The ‘healing heart garden’ symbolizes the start of a working relationship between the police Kwanlin Dün First Nation and theTa’an Kwäch’än Council, says Kwanlin Dün First Nation’s acting chief.
A bed of flowers in the shape of heart has been planted in front of the RCMP detachment in Whitehorse.
The heart garden was unveiled on Tuesday. Its red and pink blooms symbolize the start of a working relationship between the police and the two area First Nations: Kwanlin Dün First Nation and the Ta’an Kwäch’än Council, said Jessie Dawson, acting chief of Kwanlin Dün First Nation.
“It’s an important message,” she said. “This is a gesture of something that we have to do together, because no one person can do it alone.”
The heart garden is a collaborative effort by the police and the two First Nations.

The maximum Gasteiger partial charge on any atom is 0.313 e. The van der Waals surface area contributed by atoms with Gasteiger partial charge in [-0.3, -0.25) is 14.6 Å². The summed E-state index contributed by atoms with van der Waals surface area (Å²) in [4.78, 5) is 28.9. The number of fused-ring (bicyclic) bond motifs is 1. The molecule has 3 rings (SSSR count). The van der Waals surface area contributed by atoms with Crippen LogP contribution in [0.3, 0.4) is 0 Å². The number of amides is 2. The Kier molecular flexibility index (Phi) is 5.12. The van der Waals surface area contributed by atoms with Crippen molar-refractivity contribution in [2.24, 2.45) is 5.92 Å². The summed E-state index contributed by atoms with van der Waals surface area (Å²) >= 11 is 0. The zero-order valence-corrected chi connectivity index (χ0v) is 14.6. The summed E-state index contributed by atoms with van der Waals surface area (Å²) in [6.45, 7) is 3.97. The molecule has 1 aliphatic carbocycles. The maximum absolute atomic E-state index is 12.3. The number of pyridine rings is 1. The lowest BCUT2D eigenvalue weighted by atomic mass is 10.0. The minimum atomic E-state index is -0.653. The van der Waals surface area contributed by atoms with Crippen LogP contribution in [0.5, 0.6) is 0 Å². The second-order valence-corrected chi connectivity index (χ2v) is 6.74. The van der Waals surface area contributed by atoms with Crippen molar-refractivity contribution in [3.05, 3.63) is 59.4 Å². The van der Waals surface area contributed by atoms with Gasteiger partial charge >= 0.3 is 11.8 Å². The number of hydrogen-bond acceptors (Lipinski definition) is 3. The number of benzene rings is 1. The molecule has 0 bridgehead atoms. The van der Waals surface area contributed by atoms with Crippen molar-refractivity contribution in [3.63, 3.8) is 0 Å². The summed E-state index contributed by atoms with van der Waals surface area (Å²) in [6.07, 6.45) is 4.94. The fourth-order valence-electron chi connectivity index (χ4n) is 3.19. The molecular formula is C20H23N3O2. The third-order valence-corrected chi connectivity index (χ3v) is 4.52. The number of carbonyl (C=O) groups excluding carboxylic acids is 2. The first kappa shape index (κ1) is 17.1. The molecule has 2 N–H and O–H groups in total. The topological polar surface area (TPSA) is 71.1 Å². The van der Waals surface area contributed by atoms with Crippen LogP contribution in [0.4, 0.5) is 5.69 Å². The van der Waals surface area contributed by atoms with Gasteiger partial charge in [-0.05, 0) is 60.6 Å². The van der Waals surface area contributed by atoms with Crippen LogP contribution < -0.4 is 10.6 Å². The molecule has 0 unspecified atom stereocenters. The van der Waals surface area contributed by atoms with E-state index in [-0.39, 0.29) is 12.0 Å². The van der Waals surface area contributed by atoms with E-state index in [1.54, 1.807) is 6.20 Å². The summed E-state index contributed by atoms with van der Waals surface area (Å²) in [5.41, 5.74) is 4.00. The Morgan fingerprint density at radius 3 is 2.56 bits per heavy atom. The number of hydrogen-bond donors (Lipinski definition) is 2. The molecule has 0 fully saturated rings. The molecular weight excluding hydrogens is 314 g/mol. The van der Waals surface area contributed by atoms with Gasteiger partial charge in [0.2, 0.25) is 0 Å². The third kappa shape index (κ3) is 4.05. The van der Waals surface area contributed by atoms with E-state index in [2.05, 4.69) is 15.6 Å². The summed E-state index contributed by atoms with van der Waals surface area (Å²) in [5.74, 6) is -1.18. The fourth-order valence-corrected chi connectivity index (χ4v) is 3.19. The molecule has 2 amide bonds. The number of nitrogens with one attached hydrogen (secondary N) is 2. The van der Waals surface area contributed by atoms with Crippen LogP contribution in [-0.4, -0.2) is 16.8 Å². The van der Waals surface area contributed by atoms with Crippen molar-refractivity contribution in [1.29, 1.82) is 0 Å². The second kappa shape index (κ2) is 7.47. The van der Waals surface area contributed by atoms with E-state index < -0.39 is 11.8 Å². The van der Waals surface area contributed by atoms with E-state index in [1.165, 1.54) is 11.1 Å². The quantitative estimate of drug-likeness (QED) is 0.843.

Dawson said a project like this garden would not have been a reality 20, or even 10, years ago.
“This is something that you wouldn’t see in the past, with the history of First Nations and the RCMP,” she said. “The RCMP really want to work with the First Nations on what our experiences were, and they’re learning too. We all have to learn together.”
The heart garden grew out of a desire to do better, said RCMP Sgt. Calista Macleod. “How do we show that we are wanting to impart compassion and respect?”
A garden is something that needs nurturing, she said.
Much like a relationship.
They chose to make the heart garden out of petunias because the flowers “grow really well. I think that they are a little bit forgiving,” said McLeod.
To her, the garden represents the RCMP’s efforts to repair relations with the two First Nations.
McLeod hopes the floral heart encourages people who have gone through a traumatic experience to come to police. She wants them to expect that they will be treated with respect.
The heart garden “is all about repairing the harm, repairing relationships and demonstrating compassion,” said McLeod.
“I mean, it’s pretty interesting to have a heart in front of a police station.”